We are also assured that the developers who took these huge risks and created the problem will not get away with it. We have been told that even if NAMA buys their debt to the bank the individual developer will still be expected to pay back the full amount. Whoever came up with that one has been drinking tea with the March Hare. It makes even less sense than buying the stuff in the first place. If a developer owes 100 million and now the asset has been bought by NAMA for 60 million where is he going to get the money? How can you take 100 million off someone if they don’t have it? Surely if they had it in the first place they would have continued to service the loan.

And, on the other hand, if I was a developer and I had a loan out on a development for 100 million and that property was now only worth 30 million I’d be a bit miffed at having to pay back the full amount also. It would be much easier to put everything in my spouse’s name and continue living in my big house and stick two fingers up at everyone and tell them shove the bloody building!

Mad Hatter’s Tea party

Then there is what may well turn out to be the Mad Hatter’s Tea Party; the day to day running of the agency itself. From what I can gather NAMA will be controlling land, commercial property and partly finished developments. The land is probably the least of the problems, but it will still need looking after. As for the commercial property and the half finished developments; these are living, breathing structures that need to be cared for. How much is it going to cost to run NAMA each year? You can’t ‘store’ property until the value bounces back! And who is going to finish the unfinished stuff? How are those contracts going to be given out? The sheer administration alone is a mammoth task.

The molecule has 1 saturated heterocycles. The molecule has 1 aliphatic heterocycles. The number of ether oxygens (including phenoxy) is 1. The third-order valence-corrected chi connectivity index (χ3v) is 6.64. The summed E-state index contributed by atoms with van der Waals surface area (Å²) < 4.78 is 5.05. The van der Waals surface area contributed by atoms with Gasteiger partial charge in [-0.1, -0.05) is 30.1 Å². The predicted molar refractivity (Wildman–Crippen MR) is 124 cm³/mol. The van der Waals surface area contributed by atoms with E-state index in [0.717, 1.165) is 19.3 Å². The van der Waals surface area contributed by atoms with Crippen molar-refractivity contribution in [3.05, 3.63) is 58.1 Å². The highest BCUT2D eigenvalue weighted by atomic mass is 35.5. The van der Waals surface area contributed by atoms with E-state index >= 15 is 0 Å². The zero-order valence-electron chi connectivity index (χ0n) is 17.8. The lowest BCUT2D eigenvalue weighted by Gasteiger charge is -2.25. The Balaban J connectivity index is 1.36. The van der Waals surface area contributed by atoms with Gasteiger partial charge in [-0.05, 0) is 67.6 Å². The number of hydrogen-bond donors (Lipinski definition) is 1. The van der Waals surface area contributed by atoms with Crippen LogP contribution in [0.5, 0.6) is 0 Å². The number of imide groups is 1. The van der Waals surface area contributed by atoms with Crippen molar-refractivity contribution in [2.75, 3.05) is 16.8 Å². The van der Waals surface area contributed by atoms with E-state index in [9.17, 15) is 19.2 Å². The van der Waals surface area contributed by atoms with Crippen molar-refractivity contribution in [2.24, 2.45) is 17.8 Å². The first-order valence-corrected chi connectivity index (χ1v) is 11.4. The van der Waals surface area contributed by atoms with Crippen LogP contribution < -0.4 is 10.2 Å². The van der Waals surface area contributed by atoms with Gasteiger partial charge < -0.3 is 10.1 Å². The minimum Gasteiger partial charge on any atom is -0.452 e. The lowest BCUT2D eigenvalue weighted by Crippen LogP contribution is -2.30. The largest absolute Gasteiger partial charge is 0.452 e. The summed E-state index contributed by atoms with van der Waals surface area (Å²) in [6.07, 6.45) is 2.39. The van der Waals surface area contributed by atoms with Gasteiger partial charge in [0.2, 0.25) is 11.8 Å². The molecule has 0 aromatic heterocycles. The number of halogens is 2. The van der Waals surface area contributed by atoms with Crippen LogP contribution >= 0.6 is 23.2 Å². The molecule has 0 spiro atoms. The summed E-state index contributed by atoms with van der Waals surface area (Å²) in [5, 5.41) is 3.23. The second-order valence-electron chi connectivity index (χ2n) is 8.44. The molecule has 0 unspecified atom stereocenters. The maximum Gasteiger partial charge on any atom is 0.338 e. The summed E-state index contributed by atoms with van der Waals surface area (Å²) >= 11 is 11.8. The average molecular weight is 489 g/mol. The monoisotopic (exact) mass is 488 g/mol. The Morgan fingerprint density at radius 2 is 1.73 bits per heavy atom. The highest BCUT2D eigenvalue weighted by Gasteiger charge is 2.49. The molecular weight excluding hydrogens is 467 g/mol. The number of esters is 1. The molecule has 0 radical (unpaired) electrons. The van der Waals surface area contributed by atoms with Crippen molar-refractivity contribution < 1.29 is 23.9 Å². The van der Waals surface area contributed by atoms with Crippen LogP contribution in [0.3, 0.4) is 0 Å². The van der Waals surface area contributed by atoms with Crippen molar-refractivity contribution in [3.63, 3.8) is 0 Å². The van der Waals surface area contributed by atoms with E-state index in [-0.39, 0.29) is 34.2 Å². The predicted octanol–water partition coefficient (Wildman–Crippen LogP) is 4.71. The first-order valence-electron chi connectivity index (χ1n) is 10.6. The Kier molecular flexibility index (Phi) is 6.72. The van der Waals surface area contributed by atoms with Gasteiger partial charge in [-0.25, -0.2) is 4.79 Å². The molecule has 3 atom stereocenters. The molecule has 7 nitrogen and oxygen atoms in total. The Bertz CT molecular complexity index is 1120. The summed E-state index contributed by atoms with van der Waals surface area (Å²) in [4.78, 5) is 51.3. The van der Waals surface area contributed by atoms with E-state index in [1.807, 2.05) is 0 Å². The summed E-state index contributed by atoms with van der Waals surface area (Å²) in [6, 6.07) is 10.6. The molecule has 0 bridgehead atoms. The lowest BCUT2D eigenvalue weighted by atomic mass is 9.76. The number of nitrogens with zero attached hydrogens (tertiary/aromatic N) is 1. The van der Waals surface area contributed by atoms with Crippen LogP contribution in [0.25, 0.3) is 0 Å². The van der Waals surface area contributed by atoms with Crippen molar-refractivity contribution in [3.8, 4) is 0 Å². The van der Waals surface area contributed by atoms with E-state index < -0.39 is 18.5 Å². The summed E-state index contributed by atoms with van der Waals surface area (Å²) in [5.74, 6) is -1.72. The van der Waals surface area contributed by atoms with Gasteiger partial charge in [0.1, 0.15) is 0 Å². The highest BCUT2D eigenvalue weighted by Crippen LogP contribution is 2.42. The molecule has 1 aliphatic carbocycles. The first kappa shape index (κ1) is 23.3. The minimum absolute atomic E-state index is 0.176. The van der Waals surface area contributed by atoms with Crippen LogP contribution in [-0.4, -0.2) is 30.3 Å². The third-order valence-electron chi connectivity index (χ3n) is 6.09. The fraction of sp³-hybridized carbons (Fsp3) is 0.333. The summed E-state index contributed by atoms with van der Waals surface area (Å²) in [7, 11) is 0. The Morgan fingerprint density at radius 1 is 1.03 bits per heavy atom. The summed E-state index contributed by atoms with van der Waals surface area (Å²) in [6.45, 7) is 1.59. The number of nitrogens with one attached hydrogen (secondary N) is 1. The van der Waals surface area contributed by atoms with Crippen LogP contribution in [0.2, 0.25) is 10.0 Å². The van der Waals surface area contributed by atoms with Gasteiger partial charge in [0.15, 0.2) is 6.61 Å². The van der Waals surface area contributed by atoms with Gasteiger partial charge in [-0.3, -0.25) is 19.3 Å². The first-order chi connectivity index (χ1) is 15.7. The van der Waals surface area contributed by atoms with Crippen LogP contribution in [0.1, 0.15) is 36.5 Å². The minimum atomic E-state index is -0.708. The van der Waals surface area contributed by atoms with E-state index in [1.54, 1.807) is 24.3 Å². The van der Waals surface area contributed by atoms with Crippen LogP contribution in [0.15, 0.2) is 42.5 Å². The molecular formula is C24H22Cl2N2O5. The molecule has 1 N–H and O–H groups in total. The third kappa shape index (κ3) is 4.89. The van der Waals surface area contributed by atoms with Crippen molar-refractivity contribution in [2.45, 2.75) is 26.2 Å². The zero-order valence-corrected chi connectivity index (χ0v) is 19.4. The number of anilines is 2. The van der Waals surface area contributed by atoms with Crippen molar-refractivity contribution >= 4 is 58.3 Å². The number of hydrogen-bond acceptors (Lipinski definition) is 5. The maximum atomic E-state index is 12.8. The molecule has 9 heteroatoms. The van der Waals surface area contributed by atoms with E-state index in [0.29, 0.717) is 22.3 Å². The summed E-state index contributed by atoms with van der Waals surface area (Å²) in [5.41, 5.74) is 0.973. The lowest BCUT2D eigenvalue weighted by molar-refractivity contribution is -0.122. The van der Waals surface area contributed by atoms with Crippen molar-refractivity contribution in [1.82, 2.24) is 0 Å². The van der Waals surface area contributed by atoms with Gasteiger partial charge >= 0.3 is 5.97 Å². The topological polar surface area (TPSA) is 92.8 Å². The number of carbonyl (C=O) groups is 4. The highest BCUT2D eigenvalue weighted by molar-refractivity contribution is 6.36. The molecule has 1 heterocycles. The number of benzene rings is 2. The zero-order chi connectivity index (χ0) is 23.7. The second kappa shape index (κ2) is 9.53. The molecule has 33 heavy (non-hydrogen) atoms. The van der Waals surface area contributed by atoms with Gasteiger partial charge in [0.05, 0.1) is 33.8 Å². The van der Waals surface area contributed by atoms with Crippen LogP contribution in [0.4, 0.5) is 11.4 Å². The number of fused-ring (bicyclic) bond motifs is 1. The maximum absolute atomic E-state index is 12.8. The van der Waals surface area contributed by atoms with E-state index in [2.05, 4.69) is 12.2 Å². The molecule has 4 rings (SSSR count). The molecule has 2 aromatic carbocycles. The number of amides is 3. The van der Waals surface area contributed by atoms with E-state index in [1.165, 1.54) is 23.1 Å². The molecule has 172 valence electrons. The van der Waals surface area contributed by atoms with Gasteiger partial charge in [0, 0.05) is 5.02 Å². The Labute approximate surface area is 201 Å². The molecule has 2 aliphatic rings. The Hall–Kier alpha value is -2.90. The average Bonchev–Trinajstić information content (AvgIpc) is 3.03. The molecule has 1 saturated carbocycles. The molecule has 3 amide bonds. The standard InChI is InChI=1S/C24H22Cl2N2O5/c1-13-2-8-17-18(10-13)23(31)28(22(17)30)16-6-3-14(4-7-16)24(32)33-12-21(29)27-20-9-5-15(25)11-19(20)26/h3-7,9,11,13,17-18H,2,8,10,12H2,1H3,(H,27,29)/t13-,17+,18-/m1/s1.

A few months ago I read about Jessbrook Equestrian Centre, former home of convicted criminal John Gilligan, in one of the Sunday papers. The property was seized by the Criminal Assets Bureau a while back. There are already potholes in the driveway, the gardens are overgrown and it is apparently being used as a storehouse for stuff. Effectively it’s falling into disrepair because it is not lived in. That’s what happens to buildings when they are not cared for. While Jessbrook Equestrian Centre may have been the result of ill gotten gains, is that a reason to let it fall down? To be fair, CAB isn’t focused on minding the assets, just confiscating them; but shouldn’t someone be in charge of looking after them?